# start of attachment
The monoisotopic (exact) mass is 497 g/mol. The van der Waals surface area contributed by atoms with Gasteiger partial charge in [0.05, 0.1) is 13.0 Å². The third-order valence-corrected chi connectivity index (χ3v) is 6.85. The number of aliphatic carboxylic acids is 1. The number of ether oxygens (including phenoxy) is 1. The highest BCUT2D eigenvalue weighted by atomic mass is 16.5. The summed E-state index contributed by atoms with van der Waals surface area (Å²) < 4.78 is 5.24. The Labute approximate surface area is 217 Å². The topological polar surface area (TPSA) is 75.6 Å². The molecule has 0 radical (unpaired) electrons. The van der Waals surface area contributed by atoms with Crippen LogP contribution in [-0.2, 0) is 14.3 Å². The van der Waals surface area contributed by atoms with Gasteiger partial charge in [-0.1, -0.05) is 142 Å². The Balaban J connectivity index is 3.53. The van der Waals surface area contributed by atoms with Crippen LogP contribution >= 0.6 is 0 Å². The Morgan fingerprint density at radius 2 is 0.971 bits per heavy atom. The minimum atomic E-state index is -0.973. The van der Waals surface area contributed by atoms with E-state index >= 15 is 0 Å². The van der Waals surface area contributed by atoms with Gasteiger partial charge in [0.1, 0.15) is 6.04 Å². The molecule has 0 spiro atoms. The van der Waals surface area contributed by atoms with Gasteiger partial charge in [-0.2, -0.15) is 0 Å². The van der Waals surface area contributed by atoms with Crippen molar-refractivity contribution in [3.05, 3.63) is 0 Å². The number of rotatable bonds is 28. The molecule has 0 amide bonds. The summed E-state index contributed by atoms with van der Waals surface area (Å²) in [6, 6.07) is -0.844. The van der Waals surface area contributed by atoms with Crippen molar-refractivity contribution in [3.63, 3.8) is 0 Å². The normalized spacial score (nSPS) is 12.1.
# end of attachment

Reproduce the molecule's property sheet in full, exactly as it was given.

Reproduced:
The monoisotopic (exact) mass is 497 g/mol. The van der Waals surface area contributed by atoms with Gasteiger partial charge in [0.05, 0.1) is 13.0 Å². The third-order valence-corrected chi connectivity index (χ3v) is 6.85. The number of aliphatic carboxylic acids is 1. The number of ether oxygens (including phenoxy) is 1. The highest BCUT2D eigenvalue weighted by atomic mass is 16.5. The summed E-state index contributed by atoms with van der Waals surface area (Å²) < 4.78 is 5.24. The Labute approximate surface area is 217 Å². The topological polar surface area (TPSA) is 75.6 Å². The molecule has 0 radical (unpaired) electrons. The van der Waals surface area contributed by atoms with Crippen LogP contribution in [-0.2, 0) is 14.3 Å². The van der Waals surface area contributed by atoms with Gasteiger partial charge in [-0.1, -0.05) is 142 Å². The Balaban J connectivity index is 3.53. The van der Waals surface area contributed by atoms with Crippen LogP contribution >= 0.6 is 0 Å². The Morgan fingerprint density at radius 2 is 0.971 bits per heavy atom. The minimum atomic E-state index is -0.973. The van der Waals surface area contributed by atoms with E-state index >= 15 is 0 Å². The van der Waals surface area contributed by atoms with Gasteiger partial charge in [0.1, 0.15) is 6.04 Å². The molecule has 0 spiro atoms. The van der Waals surface area contributed by atoms with Gasteiger partial charge in [-0.2, -0.15) is 0 Å². The van der Waals surface area contributed by atoms with Crippen molar-refractivity contribution in [3.05, 3.63) is 0 Å². The number of rotatable bonds is 28. The molecule has 0 amide bonds. The summed E-state index contributed by atoms with van der Waals surface area (Å²) in [6, 6.07) is -0.844. The van der Waals surface area contributed by atoms with Crippen molar-refractivity contribution in [3.63, 3.8) is 0 Å². The normalized spacial score (nSPS) is 12.1.